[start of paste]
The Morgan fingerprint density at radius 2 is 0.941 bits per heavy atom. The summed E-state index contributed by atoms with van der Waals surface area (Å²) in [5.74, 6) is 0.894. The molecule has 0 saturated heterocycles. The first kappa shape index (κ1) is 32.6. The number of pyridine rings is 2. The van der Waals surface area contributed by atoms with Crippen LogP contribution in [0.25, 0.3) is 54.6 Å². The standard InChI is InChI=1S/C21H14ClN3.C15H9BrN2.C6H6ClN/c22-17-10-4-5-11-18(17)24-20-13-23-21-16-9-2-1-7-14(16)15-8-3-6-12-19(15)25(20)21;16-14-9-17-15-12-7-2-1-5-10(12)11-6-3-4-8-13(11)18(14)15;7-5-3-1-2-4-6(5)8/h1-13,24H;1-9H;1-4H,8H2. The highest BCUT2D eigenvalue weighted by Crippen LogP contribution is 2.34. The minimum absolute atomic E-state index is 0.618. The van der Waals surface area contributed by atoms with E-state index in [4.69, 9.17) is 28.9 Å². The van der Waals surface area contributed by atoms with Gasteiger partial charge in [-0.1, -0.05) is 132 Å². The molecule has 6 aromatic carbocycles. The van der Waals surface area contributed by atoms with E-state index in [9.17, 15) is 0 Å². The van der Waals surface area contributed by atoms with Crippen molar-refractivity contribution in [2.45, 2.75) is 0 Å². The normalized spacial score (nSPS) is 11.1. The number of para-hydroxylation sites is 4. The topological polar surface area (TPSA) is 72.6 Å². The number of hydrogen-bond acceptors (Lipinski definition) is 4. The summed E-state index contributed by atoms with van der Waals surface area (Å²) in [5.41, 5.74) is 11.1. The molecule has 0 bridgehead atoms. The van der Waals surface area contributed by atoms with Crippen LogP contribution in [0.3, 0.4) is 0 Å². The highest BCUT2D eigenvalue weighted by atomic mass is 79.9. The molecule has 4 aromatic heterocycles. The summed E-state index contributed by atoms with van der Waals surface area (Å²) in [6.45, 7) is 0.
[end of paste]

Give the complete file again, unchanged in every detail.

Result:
The Morgan fingerprint density at radius 2 is 0.941 bits per heavy atom. The summed E-state index contributed by atoms with van der Waals surface area (Å²) in [5.74, 6) is 0.894. The molecule has 0 saturated heterocycles. The first kappa shape index (κ1) is 32.6. The number of pyridine rings is 2. The van der Waals surface area contributed by atoms with Crippen LogP contribution in [0.25, 0.3) is 54.6 Å². The standard InChI is InChI=1S/C21H14ClN3.C15H9BrN2.C6H6ClN/c22-17-10-4-5-11-18(17)24-20-13-23-21-16-9-2-1-7-14(16)15-8-3-6-12-19(15)25(20)21;16-14-9-17-15-12-7-2-1-5-10(12)11-6-3-4-8-13(11)18(14)15;7-5-3-1-2-4-6(5)8/h1-13,24H;1-9H;1-4H,8H2. The highest BCUT2D eigenvalue weighted by Crippen LogP contribution is 2.34. The minimum absolute atomic E-state index is 0.618. The van der Waals surface area contributed by atoms with E-state index in [4.69, 9.17) is 28.9 Å². The van der Waals surface area contributed by atoms with Gasteiger partial charge in [-0.1, -0.05) is 132 Å². The molecule has 6 aromatic carbocycles. The van der Waals surface area contributed by atoms with E-state index in [9.17, 15) is 0 Å². The van der Waals surface area contributed by atoms with Crippen molar-refractivity contribution in [2.45, 2.75) is 0 Å². The normalized spacial score (nSPS) is 11.1. The number of para-hydroxylation sites is 4. The topological polar surface area (TPSA) is 72.6 Å². The number of hydrogen-bond acceptors (Lipinski definition) is 4. The summed E-state index contributed by atoms with van der Waals surface area (Å²) in [5.41, 5.74) is 11.1. The molecule has 0 bridgehead atoms. The van der Waals surface area contributed by atoms with Crippen LogP contribution in [0.3, 0.4) is 0 Å². The highest BCUT2D eigenvalue weighted by atomic mass is 79.9. The molecule has 4 aromatic heterocycles. The summed E-state index contributed by atoms with van der Waals surface area (Å²) in [6.45, 7) is 0.